Ask most Islander fans who the team drafted this year, and they will tell you, “Michael Dal Colle and Joshua Ho-Sang.” Which is correct, but those two players weren’t our entire draft. The Islanders have had their share of late-round steals in the past. Zdeno Chára, Stefan Persson, and Vladimir Malakhov were all taken by the Islanders in the third round or later. Other organizations have used late picks to take the likes of Brett Hull, Luc Robitaille, and Dominik Hašek. Jonathan Quick. Joe Pavelski. Henrik Lundqvist, as much as we love to hate him. The list goes on and on.

It’s time to give some love to the other guys, the players who weren’t high on Central Scouting’s radar from the beginning. So without further ado, I will profile the 5 players we drafted on the second day.

 

Ilya Sorokin

 

Goalies are hard to predict. Even the best mock drafts never get it right. This year alone, you saw Mason McDonald get picked ahead of top-ranked Thatcher Demko, and it took four rounds and eight other goalies to get highly-regarded Ville Husso off the board. Sorokin was the fifth-ranked European goalie, but three other European netminders, including two ranked behind him, got drafted first.

His first draft-eligible year was last year, which is worrisome, getting noticed so late. But, at only 18, he was able to wrestle the starting spot away from former AHL goalie Niko Hovinen. Our third-round draft pick was 5-12 with a 2.90 GAA and a .911 save percentage, which is good considering how bad his team, Metallurg Novokuznetsk, was this year.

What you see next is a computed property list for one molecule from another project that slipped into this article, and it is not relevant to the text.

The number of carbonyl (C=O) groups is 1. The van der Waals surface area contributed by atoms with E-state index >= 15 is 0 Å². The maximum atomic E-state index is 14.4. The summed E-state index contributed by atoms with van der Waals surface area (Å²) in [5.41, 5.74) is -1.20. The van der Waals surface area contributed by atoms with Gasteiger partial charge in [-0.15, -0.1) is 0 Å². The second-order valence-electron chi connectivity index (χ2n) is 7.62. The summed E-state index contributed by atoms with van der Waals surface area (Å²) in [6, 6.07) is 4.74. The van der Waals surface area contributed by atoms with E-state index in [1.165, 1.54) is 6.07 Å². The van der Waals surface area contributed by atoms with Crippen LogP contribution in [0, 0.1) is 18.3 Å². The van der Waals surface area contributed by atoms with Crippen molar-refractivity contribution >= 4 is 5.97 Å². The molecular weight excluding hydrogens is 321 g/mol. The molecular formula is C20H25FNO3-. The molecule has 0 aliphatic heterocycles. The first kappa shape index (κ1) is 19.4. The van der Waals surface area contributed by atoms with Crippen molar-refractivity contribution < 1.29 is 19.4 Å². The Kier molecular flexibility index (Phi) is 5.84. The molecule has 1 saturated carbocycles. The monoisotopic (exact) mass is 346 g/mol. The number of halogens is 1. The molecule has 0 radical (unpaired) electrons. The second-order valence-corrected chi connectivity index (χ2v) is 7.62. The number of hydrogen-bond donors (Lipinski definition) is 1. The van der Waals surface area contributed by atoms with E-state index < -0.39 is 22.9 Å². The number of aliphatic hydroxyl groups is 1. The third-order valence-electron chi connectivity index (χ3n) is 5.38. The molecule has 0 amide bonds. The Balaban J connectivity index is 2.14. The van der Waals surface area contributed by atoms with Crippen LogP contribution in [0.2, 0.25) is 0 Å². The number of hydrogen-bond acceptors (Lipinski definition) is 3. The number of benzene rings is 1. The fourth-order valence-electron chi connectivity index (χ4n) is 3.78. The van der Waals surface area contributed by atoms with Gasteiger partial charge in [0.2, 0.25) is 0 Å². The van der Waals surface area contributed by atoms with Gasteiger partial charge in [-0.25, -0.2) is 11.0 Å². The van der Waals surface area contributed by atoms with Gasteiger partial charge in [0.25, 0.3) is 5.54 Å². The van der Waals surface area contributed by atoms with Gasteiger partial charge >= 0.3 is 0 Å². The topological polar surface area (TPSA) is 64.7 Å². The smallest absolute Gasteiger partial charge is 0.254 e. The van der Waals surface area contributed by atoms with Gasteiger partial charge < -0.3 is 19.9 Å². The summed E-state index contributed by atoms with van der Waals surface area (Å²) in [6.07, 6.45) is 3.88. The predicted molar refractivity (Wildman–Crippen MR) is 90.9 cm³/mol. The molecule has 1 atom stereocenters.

Sorokin, 6’2” and 167 pounds, has great athleticism and skating ability but needs work on his positioning and aggressiveness. But that’s okay. I don’t expect third-rounders to be perfect players. The biggest hurdle, when the time comes, will be getting him out of Russia. Look at Mikko Koskinen, who left for Finland in 2011 and signed a longterm deal last year in the KHL.

However, I’m not giving up hope. A goalie from Metallurg Novokuznetsk had a goal of playing in the NHL. He left Russia, spent some time on the bench, and waited for his shot. He got his shot, and took advantage of it. His name? Sergei Bobrovsky.

 

Linus Söderström

 

Adding to the unpredictability of goalies, Linus Söderström (no relation to former Islander netminder Tommy) was the third-ranked European goalie according to Central Scouting. He was taken in the fourth round, two rounds after eighth-ranked Vítek Vaneček but only one pick after top-ranked Husso.

I am a goaltender, and I scout a whole bunch of different hockey leagues, but I have no access to European junior leagues, so I can’t analyze his play for myself. So here is what I can tell you about him.

Fewer than two months older than me but ten inches taller (6’5”, 196), he impressed scouts at the IIHF Under-18 championship by leading the Swedes to a fourth-place finish. He also was the starter for Djurgården Stockholm’s junior team this season, finishing the year with a 2.61 GAA and a .915 save percentage.

With Djurgården’s senior team being promoted to the Swedish Hockey League this coming season, expect to see Söderström in some games with the big club in the next two years. His NHL debut is still a long way away.

 

Devon Toews

 

For those who care, Toews is not related to Jonathan or David, and his first name is accented on the last syllable. He just finished his first season at Quinnipiac, and I have to say, I was scratching my head when his name was announced, especially with Luc Snuggerud and Gavin Bayreuther still on the table.

Toews’s size isn’t as bad as people say (6’1”, 181), but it worries me how he’s been passed over twice and fell off this year’s final rankings after being listed in the midterms. The Abbotsford, B.C. native scored one goal and had sixteen assists last season for the Bobcats, who had a disappointing tournament run coming off their second place finish last year. He will be expected to take on a leadership role in his sophomore year, which makes me cringe, especially as someone with roots near Quinnipiac’s main campus.